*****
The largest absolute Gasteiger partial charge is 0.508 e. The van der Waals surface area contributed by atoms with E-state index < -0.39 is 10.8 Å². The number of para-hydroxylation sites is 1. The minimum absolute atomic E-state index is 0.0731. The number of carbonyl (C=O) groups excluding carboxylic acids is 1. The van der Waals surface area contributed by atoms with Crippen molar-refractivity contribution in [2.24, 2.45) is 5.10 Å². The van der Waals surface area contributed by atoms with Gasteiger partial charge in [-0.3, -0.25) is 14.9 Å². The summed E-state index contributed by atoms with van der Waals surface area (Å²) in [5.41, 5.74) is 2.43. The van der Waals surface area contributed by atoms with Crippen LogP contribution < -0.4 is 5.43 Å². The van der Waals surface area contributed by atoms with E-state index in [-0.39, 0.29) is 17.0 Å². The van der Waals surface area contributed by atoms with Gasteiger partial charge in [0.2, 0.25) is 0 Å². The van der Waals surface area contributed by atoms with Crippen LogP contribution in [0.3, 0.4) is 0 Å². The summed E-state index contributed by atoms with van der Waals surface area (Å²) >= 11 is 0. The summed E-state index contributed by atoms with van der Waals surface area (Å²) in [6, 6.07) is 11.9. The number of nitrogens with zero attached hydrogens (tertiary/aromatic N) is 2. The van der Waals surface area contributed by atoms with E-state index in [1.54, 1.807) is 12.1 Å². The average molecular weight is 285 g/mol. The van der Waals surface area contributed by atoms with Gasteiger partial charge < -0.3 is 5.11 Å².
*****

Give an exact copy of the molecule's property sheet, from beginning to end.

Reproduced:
The largest absolute Gasteiger partial charge is 0.508 e. The van der Waals surface area contributed by atoms with E-state index < -0.39 is 10.8 Å². The number of para-hydroxylation sites is 1. The minimum absolute atomic E-state index is 0.0731. The number of carbonyl (C=O) groups excluding carboxylic acids is 1. The van der Waals surface area contributed by atoms with Crippen molar-refractivity contribution in [2.24, 2.45) is 5.10 Å². The van der Waals surface area contributed by atoms with Gasteiger partial charge in [-0.3, -0.25) is 14.9 Å². The summed E-state index contributed by atoms with van der Waals surface area (Å²) in [5.41, 5.74) is 2.43. The van der Waals surface area contributed by atoms with Crippen LogP contribution < -0.4 is 5.43 Å². The van der Waals surface area contributed by atoms with E-state index in [-0.39, 0.29) is 17.0 Å². The van der Waals surface area contributed by atoms with Gasteiger partial charge in [0.2, 0.25) is 0 Å². The van der Waals surface area contributed by atoms with Crippen LogP contribution in [0.3, 0.4) is 0 Å². The summed E-state index contributed by atoms with van der Waals surface area (Å²) >= 11 is 0. The summed E-state index contributed by atoms with van der Waals surface area (Å²) in [6, 6.07) is 11.9. The number of nitrogens with zero attached hydrogens (tertiary/aromatic N) is 2. The van der Waals surface area contributed by atoms with E-state index in [1.54, 1.807) is 12.1 Å². The average molecular weight is 285 g/mol. The van der Waals surface area contributed by atoms with Gasteiger partial charge < -0.3 is 5.11 Å².